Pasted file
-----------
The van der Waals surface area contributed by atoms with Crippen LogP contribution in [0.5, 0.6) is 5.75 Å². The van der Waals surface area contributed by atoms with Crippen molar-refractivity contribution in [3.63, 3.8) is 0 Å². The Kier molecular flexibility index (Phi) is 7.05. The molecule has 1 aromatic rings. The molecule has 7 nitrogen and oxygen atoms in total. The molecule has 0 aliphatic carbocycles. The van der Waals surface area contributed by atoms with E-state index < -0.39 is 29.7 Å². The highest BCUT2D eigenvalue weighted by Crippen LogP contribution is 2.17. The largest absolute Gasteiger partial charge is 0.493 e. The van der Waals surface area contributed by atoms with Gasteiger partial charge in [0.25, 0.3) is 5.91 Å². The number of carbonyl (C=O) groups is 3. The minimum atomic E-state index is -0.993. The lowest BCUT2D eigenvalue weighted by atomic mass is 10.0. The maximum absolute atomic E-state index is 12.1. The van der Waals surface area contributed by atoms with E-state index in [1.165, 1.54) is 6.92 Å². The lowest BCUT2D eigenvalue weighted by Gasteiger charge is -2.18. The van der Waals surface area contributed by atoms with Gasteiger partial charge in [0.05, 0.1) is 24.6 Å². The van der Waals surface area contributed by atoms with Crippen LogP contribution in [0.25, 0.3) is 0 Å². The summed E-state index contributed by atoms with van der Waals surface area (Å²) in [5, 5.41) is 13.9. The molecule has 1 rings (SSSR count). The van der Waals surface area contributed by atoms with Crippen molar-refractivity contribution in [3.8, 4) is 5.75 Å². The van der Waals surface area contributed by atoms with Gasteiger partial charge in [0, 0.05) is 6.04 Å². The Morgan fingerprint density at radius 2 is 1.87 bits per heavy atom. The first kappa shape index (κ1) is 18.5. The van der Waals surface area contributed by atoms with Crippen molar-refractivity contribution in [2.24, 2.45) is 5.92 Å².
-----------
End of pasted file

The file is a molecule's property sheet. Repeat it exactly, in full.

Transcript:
The van der Waals surface area contributed by atoms with Crippen LogP contribution in [0.5, 0.6) is 5.75 Å². The van der Waals surface area contributed by atoms with Crippen molar-refractivity contribution in [3.63, 3.8) is 0 Å². The Kier molecular flexibility index (Phi) is 7.05. The molecule has 1 aromatic rings. The molecule has 7 nitrogen and oxygen atoms in total. The molecule has 0 aliphatic carbocycles. The van der Waals surface area contributed by atoms with E-state index < -0.39 is 29.7 Å². The highest BCUT2D eigenvalue weighted by Crippen LogP contribution is 2.17. The largest absolute Gasteiger partial charge is 0.493 e. The van der Waals surface area contributed by atoms with Gasteiger partial charge in [0.25, 0.3) is 5.91 Å². The number of carbonyl (C=O) groups is 3. The minimum atomic E-state index is -0.993. The lowest BCUT2D eigenvalue weighted by atomic mass is 10.0. The maximum absolute atomic E-state index is 12.1. The van der Waals surface area contributed by atoms with E-state index in [1.165, 1.54) is 6.92 Å². The lowest BCUT2D eigenvalue weighted by Gasteiger charge is -2.18. The van der Waals surface area contributed by atoms with Gasteiger partial charge in [0.05, 0.1) is 24.6 Å². The van der Waals surface area contributed by atoms with Crippen LogP contribution in [0.25, 0.3) is 0 Å². The summed E-state index contributed by atoms with van der Waals surface area (Å²) in [5, 5.41) is 13.9. The molecule has 1 rings (SSSR count). The van der Waals surface area contributed by atoms with Crippen molar-refractivity contribution in [3.8, 4) is 5.75 Å². The van der Waals surface area contributed by atoms with Gasteiger partial charge in [0, 0.05) is 6.04 Å². The Morgan fingerprint density at radius 2 is 1.87 bits per heavy atom. The first kappa shape index (κ1) is 18.5. The van der Waals surface area contributed by atoms with Crippen molar-refractivity contribution in [2.24, 2.45) is 5.92 Å².